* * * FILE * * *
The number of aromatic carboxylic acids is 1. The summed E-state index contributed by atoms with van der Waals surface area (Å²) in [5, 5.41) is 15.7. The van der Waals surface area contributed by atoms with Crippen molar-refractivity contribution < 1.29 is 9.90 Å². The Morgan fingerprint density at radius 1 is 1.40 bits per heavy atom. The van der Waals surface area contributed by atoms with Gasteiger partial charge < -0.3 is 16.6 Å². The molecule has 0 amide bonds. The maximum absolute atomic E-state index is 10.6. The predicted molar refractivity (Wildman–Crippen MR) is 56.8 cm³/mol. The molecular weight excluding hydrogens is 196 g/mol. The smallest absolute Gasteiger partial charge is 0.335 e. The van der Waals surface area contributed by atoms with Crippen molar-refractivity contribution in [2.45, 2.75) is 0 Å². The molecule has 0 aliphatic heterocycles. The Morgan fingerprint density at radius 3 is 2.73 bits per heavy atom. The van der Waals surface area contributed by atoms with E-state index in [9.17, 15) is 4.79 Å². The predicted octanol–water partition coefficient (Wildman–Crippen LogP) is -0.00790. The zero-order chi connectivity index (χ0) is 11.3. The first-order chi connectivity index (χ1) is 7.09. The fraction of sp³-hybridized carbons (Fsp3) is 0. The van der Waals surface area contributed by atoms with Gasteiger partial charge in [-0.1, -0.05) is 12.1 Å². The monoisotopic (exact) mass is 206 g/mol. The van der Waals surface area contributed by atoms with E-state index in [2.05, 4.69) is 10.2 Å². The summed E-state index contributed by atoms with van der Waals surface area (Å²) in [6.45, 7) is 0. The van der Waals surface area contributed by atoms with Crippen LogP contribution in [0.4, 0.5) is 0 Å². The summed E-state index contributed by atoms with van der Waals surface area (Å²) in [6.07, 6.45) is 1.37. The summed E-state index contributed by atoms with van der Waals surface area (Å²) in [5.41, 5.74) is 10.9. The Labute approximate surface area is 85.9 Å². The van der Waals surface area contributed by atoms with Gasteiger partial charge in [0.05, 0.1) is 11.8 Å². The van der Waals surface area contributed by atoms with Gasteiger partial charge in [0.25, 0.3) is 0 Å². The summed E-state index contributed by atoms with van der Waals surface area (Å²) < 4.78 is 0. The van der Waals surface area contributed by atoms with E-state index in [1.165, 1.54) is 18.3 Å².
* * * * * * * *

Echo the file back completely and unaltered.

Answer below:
The number of aromatic carboxylic acids is 1. The summed E-state index contributed by atoms with van der Waals surface area (Å²) in [5, 5.41) is 15.7. The van der Waals surface area contributed by atoms with Crippen molar-refractivity contribution < 1.29 is 9.90 Å². The Morgan fingerprint density at radius 1 is 1.40 bits per heavy atom. The van der Waals surface area contributed by atoms with Gasteiger partial charge < -0.3 is 16.6 Å². The molecule has 0 amide bonds. The maximum absolute atomic E-state index is 10.6. The predicted molar refractivity (Wildman–Crippen MR) is 56.8 cm³/mol. The molecular weight excluding hydrogens is 196 g/mol. The smallest absolute Gasteiger partial charge is 0.335 e. The van der Waals surface area contributed by atoms with Crippen molar-refractivity contribution in [2.45, 2.75) is 0 Å². The molecule has 0 aliphatic heterocycles. The Morgan fingerprint density at radius 3 is 2.73 bits per heavy atom. The van der Waals surface area contributed by atoms with E-state index in [9.17, 15) is 4.79 Å². The predicted octanol–water partition coefficient (Wildman–Crippen LogP) is -0.00790. The zero-order chi connectivity index (χ0) is 11.3. The first-order chi connectivity index (χ1) is 7.09. The fraction of sp³-hybridized carbons (Fsp3) is 0. The van der Waals surface area contributed by atoms with Gasteiger partial charge in [-0.1, -0.05) is 12.1 Å². The monoisotopic (exact) mass is 206 g/mol. The van der Waals surface area contributed by atoms with E-state index in [2.05, 4.69) is 10.2 Å². The summed E-state index contributed by atoms with van der Waals surface area (Å²) in [6.45, 7) is 0. The van der Waals surface area contributed by atoms with Crippen LogP contribution in [0.4, 0.5) is 0 Å². The summed E-state index contributed by atoms with van der Waals surface area (Å²) in [6.07, 6.45) is 1.37. The summed E-state index contributed by atoms with van der Waals surface area (Å²) in [5.41, 5.74) is 10.9. The Labute approximate surface area is 85.9 Å². The van der Waals surface area contributed by atoms with Gasteiger partial charge in [0.05, 0.1) is 11.8 Å². The van der Waals surface area contributed by atoms with Gasteiger partial charge in [0.25, 0.3) is 0 Å². The summed E-state index contributed by atoms with van der Waals surface area (Å²) < 4.78 is 0. The van der Waals surface area contributed by atoms with E-state index in [1.165, 1.54) is 18.3 Å².